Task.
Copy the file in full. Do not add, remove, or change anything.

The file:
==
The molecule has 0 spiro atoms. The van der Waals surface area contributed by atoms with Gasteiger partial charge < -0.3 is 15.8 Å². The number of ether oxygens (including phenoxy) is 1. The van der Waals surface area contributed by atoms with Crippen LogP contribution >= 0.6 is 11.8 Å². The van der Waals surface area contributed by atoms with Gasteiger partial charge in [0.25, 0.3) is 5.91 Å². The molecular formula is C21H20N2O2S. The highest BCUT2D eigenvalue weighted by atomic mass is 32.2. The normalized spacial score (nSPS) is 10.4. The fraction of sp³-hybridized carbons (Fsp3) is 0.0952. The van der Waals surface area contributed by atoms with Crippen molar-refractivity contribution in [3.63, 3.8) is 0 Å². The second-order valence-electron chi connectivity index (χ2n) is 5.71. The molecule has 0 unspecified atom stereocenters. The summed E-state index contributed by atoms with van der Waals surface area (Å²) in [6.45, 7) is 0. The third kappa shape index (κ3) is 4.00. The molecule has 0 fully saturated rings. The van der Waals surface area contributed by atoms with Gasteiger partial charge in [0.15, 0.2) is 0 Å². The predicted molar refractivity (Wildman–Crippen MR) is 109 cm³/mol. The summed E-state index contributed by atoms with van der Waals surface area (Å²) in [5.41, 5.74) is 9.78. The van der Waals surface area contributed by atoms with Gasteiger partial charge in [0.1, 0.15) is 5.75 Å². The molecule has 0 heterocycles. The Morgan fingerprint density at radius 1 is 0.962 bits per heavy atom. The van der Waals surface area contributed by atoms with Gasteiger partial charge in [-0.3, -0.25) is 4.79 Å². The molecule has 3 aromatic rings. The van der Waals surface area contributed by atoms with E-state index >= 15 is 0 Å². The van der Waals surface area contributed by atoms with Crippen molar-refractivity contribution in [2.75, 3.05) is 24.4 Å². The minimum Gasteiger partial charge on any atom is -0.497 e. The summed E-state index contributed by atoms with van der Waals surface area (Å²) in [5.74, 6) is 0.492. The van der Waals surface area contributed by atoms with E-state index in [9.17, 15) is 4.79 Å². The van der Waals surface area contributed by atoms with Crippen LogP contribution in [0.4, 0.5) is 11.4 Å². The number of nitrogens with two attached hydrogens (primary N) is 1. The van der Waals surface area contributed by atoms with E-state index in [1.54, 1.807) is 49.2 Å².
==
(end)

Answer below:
The molecule has 0 spiro atoms. The van der Waals surface area contributed by atoms with Gasteiger partial charge < -0.3 is 15.8 Å². The number of ether oxygens (including phenoxy) is 1. The van der Waals surface area contributed by atoms with Crippen LogP contribution >= 0.6 is 11.8 Å². The van der Waals surface area contributed by atoms with Gasteiger partial charge in [0.25, 0.3) is 5.91 Å². The molecular formula is C21H20N2O2S. The highest BCUT2D eigenvalue weighted by atomic mass is 32.2. The normalized spacial score (nSPS) is 10.4. The fraction of sp³-hybridized carbons (Fsp3) is 0.0952. The van der Waals surface area contributed by atoms with Crippen molar-refractivity contribution in [3.63, 3.8) is 0 Å². The second-order valence-electron chi connectivity index (χ2n) is 5.71. The molecule has 0 unspecified atom stereocenters. The summed E-state index contributed by atoms with van der Waals surface area (Å²) in [6.45, 7) is 0. The third kappa shape index (κ3) is 4.00. The molecule has 0 fully saturated rings. The van der Waals surface area contributed by atoms with Gasteiger partial charge in [0.15, 0.2) is 0 Å². The predicted molar refractivity (Wildman–Crippen MR) is 109 cm³/mol. The summed E-state index contributed by atoms with van der Waals surface area (Å²) in [5.41, 5.74) is 9.78. The van der Waals surface area contributed by atoms with Gasteiger partial charge in [0.1, 0.15) is 5.75 Å². The molecule has 0 heterocycles. The Morgan fingerprint density at radius 1 is 0.962 bits per heavy atom. The van der Waals surface area contributed by atoms with Gasteiger partial charge in [-0.3, -0.25) is 4.79 Å². The molecule has 3 aromatic rings. The van der Waals surface area contributed by atoms with E-state index >= 15 is 0 Å². The van der Waals surface area contributed by atoms with Crippen molar-refractivity contribution in [2.75, 3.05) is 24.4 Å². The minimum Gasteiger partial charge on any atom is -0.497 e. The summed E-state index contributed by atoms with van der Waals surface area (Å²) in [5.74, 6) is 0.492. The van der Waals surface area contributed by atoms with E-state index in [9.17, 15) is 4.79 Å². The van der Waals surface area contributed by atoms with Crippen LogP contribution in [0.4, 0.5) is 11.4 Å². The number of nitrogens with two attached hydrogens (primary N) is 1. The van der Waals surface area contributed by atoms with E-state index in [1.54, 1.807) is 49.2 Å².